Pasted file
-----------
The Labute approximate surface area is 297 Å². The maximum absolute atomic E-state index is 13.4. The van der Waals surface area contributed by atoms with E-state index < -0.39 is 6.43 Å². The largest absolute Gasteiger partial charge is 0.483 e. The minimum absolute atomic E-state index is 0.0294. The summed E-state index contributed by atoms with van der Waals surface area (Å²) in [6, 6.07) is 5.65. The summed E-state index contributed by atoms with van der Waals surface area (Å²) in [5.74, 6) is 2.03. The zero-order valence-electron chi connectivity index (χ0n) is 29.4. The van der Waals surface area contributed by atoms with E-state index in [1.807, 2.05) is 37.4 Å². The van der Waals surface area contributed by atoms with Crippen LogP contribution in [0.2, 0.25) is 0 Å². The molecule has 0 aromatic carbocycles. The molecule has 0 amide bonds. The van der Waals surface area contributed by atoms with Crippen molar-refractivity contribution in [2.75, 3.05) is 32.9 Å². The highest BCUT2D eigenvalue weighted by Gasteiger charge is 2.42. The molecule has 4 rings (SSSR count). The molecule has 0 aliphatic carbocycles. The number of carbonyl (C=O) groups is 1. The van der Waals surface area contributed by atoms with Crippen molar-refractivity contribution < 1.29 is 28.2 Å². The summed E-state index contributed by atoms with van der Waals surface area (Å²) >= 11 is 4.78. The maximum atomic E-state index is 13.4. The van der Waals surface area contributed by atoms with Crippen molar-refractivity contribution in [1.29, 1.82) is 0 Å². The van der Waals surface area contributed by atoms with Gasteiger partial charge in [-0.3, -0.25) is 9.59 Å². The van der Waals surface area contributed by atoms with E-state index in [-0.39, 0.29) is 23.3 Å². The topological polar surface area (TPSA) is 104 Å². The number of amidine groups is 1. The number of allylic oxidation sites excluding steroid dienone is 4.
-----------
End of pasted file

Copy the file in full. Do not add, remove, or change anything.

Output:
The Labute approximate surface area is 297 Å². The maximum absolute atomic E-state index is 13.4. The van der Waals surface area contributed by atoms with E-state index < -0.39 is 6.43 Å². The largest absolute Gasteiger partial charge is 0.483 e. The minimum absolute atomic E-state index is 0.0294. The summed E-state index contributed by atoms with van der Waals surface area (Å²) in [6, 6.07) is 5.65. The summed E-state index contributed by atoms with van der Waals surface area (Å²) in [5.74, 6) is 2.03. The zero-order valence-electron chi connectivity index (χ0n) is 29.4. The van der Waals surface area contributed by atoms with E-state index in [1.807, 2.05) is 37.4 Å². The van der Waals surface area contributed by atoms with Crippen LogP contribution in [0.2, 0.25) is 0 Å². The molecule has 0 aromatic carbocycles. The molecule has 0 amide bonds. The van der Waals surface area contributed by atoms with Crippen molar-refractivity contribution in [2.75, 3.05) is 32.9 Å². The highest BCUT2D eigenvalue weighted by Gasteiger charge is 2.42. The molecule has 4 rings (SSSR count). The molecule has 0 aliphatic carbocycles. The number of carbonyl (C=O) groups is 1. The van der Waals surface area contributed by atoms with Crippen molar-refractivity contribution < 1.29 is 28.2 Å². The summed E-state index contributed by atoms with van der Waals surface area (Å²) >= 11 is 4.78. The maximum atomic E-state index is 13.4. The van der Waals surface area contributed by atoms with Crippen molar-refractivity contribution in [1.29, 1.82) is 0 Å². The van der Waals surface area contributed by atoms with Gasteiger partial charge in [-0.3, -0.25) is 9.59 Å². The van der Waals surface area contributed by atoms with E-state index in [-0.39, 0.29) is 23.3 Å². The topological polar surface area (TPSA) is 104 Å². The number of amidine groups is 1. The number of allylic oxidation sites excluding steroid dienone is 4.